Facing cap crunch, Chiefs reportedly restructure Patrick Mahomes’ record $450 million contract

The Kansas City Chiefs didn’t even wait a year before making their first tweak to Patrick Mahomes‘ record-setting contract extension.

Facing a significant salary cap crunch like many other teams, the defending AFC champions plan to restructure Mahomes’ $450 million deal by converting Mahomes’ $21.7 million roster bonus for 2021 into a signing bonus, according to ESPN’s Adam Schefter. The move will reportedly save the team $17 million in cap space.

Mahomes’ cap hit for 2021 was previously set to be $24.8 million. It will now be only $7.4 million, per ESPN’s Field Yates.

Chiefs are feeling the salary cap pain

According to OverTheCap, the Chiefs currently rank in the bottom 10 of the NFL in cap space, at $4,426,519 over the line thanks to the NFL lowering the salary cap to $182.5 million due to revenue loss from the COVID-19 pandemic. It’s not New Orleans Saints bad, but it does require some maneuvering.

The first and second maneuvers were to release starting offensive tackles Eric Fisher and Mitchell Schwartz, considered by some to be a puzzling move due to how the team performed without that pair in Super Bowl LV. Now, the team is clearing as much space as it can via Mahomes’ deal.

Mahomes’ restructure figures to bring the Chiefs under the cap threshold and even give them some wiggle room as they try to return to the Super Bowl.

Won’t be the last time Chiefs restructure Patrick Mahomes’s contract

Kansas City Chiefs quarterback Patrick Mahomes watches from the sideline during the second half of the NFL Super Bowl 55 football game against the Tampa Bay Buccaneers Sunday, Feb. 7, 2021, in Tampa, Fla. (AP Photo/Chris O'Meara)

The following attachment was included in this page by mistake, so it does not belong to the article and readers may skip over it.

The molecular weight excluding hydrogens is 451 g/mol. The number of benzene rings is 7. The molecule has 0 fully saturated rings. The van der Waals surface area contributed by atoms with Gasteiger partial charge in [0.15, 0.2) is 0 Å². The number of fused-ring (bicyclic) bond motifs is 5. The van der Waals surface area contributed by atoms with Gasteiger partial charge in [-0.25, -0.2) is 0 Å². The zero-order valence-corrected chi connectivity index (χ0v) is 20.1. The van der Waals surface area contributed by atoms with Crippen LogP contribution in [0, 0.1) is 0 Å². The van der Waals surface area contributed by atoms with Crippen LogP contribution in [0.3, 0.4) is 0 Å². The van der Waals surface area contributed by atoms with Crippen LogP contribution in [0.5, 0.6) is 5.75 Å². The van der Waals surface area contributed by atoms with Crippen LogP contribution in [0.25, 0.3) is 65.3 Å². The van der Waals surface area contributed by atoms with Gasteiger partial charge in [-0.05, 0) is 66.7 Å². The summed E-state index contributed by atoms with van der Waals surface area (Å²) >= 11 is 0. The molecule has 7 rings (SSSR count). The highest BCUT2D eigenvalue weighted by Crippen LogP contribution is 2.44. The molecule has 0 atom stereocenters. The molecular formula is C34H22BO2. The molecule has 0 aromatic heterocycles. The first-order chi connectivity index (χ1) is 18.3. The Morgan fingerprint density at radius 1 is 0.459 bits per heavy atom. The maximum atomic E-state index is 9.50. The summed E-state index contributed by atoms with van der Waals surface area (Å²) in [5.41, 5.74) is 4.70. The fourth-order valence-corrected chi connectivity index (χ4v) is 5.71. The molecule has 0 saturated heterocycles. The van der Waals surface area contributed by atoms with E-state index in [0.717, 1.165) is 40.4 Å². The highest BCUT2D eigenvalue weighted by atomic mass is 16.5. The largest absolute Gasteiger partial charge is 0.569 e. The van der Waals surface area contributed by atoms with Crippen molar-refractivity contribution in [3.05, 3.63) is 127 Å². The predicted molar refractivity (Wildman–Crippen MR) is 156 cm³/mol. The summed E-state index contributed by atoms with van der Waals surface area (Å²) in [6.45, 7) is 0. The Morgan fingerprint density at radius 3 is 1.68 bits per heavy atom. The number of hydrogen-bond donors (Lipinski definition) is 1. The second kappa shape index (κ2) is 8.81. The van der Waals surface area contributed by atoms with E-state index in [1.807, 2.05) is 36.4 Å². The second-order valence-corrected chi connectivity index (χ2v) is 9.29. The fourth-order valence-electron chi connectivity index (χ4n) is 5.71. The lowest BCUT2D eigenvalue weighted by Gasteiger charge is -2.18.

Patrick Mahomes already had a low cap hit among top QBs. It’s even lower now. (AP Photo/Chris O’Meara)

This almost certainly won’t be the last time the Chiefs decide to move around money in Mahomes’ deal, which is almost designed to accommodate such moves. The contract reportedly contains automatic conversion that allows the team to convert salary or bonuses to a signing bonus at any time.

That’s just one more detail in quite possibly the most complicated contract in American sports. It’s either a $503 million contract, or a $477 million extension, or a $450 million extension with incentives, or a $141 million extension with an unholy amount of roster bonuses and option years, or a $63 million extension with an unholy amount of roster bonuses, option years and injury guarantees. It all depends on what you count in that big shiny number.

Either way, the deal is massive. That would cause some to believe that Mahomes’ contract is a yoke weighing down the Chiefs as they try to assemble a complete roster, but that’s really not what’s happening here. At least not right now.

Patrick Mahomes’ deal isn’t the problem for the Chiefs right now

The ironic part in all this is 2021 was supposed to be one of the easy years for the Chiefs.

In fact, Mahomes’ record deal only really begins the season after 2021. The extension was added onto the two seasons in which Mahomes was still on his rookie contract, so he will be essentially playing this season on his fifth-year option of $24.8 million.

Mahomes’ contract is designed to be front-loaded, with its annual cap hit not reaching $40 million until 2023. It is only then that Mahomes will have a salary in line with the likes of Aaron Rodgers, Matt Ryan and Russell Wilson. The deal gets fatter down the road — including a Looney Tunes cap hit of $59.9 million in 2021 — but the Chiefs will just figure that out later. NFL contracts are shockingly malleable, as this offseason has demonstrated.

Schwartz, who is no longer employed by the team, was even defending Mahomes’ deal when a fan blamed it for his release, noting that Mahomes’ salary is a discount compared to his peers right now.

This is absurd. Look at Pat’s deal compared to any other QB, he set it up to take way less money the first few years than all the rest. We kept everyone we wanted and made the Super Bowl. The pandemic dropped the cap by $25-30 million from the projected amount, blame that not Pat https://t.co/GIH5zqJoiP

— Mitchell Schwartz (@MitchSchwartz71) March 12, 2021

Now, Mahomes will be playing at an even lower cap number, and he won’t be the only quarterback to do so.

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